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Call of Duty: Video game publisher apologises for ‘disrespectful’ use of Quran

The depiction of Islam’s holiest book in the popular game sparked fierce backlash online
A screengrab of the Call of Duty game shows parts of the Quran scattered across the ground (Screengrab/Twitter)

In one scene of the popular video game Call of Duty, torn pages of the Quran are seen scattered across the ground, and - in some clips - splattered with blood.

The scenes in Call of Duty: Vanguard’s Zombies, have caused uproar among many Muslims, who view the Quran as sacred and as the literal word of God, as revealed to the prophet Mohammed. Some have called the scenes Islamophobic. 

Online, social media users called for a boycott of the game, using the hashtag #No_Call_of_Duty in Arabic and English. Many also shared screenshots of negative reviews that they had written for the game, encouraging others to do so in a bid to raise awareness on the insensitive use of the holy book.

Call of Duty Middle East issued a statement in Arabic on Twitter on Thursday, stating that they have removed the scenes from the game, apologising for the offence caused. The highly anticipated first-person shooter game was originally released on 5 November.

Translation: The game Call of Duty was designed for all users. There were scenes in the game which were offensive to Muslims which were shown last week, and they have now been removed. They should not have been included in the game. We apologise profusely. We are taking all measures to address this issue within the company in order to understand what happened and ensure it does not happen again.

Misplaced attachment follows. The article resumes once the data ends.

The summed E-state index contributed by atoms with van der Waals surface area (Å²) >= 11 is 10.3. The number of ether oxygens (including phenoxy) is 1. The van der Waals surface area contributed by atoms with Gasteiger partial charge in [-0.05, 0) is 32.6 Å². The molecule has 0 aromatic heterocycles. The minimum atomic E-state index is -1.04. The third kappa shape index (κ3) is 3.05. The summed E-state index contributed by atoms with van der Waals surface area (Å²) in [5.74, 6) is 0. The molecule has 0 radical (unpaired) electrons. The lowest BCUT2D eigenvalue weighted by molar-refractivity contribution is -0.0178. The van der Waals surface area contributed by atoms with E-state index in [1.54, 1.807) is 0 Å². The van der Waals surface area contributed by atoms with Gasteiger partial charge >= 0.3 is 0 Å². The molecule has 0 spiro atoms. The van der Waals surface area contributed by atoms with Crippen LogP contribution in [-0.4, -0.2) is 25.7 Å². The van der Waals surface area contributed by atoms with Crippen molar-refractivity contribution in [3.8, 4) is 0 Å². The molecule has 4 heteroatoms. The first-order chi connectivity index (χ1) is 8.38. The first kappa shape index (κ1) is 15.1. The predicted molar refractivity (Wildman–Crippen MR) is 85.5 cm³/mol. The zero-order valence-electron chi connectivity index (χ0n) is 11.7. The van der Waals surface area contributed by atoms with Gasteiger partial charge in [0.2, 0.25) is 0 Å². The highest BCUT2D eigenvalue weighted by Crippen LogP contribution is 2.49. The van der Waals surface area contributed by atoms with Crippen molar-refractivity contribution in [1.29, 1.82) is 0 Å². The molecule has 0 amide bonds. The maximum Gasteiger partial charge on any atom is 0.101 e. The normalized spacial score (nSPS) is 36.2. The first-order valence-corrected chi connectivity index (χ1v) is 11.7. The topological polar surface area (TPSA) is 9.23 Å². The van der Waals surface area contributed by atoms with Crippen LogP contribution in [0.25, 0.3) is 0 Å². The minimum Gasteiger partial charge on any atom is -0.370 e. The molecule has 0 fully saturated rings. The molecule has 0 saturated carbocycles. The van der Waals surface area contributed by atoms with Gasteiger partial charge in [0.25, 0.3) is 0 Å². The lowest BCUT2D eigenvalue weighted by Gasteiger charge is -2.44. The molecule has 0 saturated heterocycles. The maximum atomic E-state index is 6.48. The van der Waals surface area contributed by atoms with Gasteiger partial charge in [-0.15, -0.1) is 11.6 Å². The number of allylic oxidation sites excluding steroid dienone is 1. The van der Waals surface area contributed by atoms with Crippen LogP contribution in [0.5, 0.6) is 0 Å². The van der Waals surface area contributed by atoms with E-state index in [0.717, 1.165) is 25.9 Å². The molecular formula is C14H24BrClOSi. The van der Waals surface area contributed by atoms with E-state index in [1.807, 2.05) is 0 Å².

Many have rejected the statement and called for the company to apologise on their main English account.

For Muslims, the Quran is highly revered, and treated with the utmost respect. Worshippers will not allow the holy book to touch the ground, for example. 

Translation: Do this so their ratings go down

In 2009, gaming heavyweight Konami announced it would publish Six Days in Fallujah, a first-person shooter set during the second Battle of Fallujah - a gruelling struggle between American-led forces and Iraqi armed groups, which lasted six weeks in the winter of 2004.

This article is available in French on Middle East Eye French edition.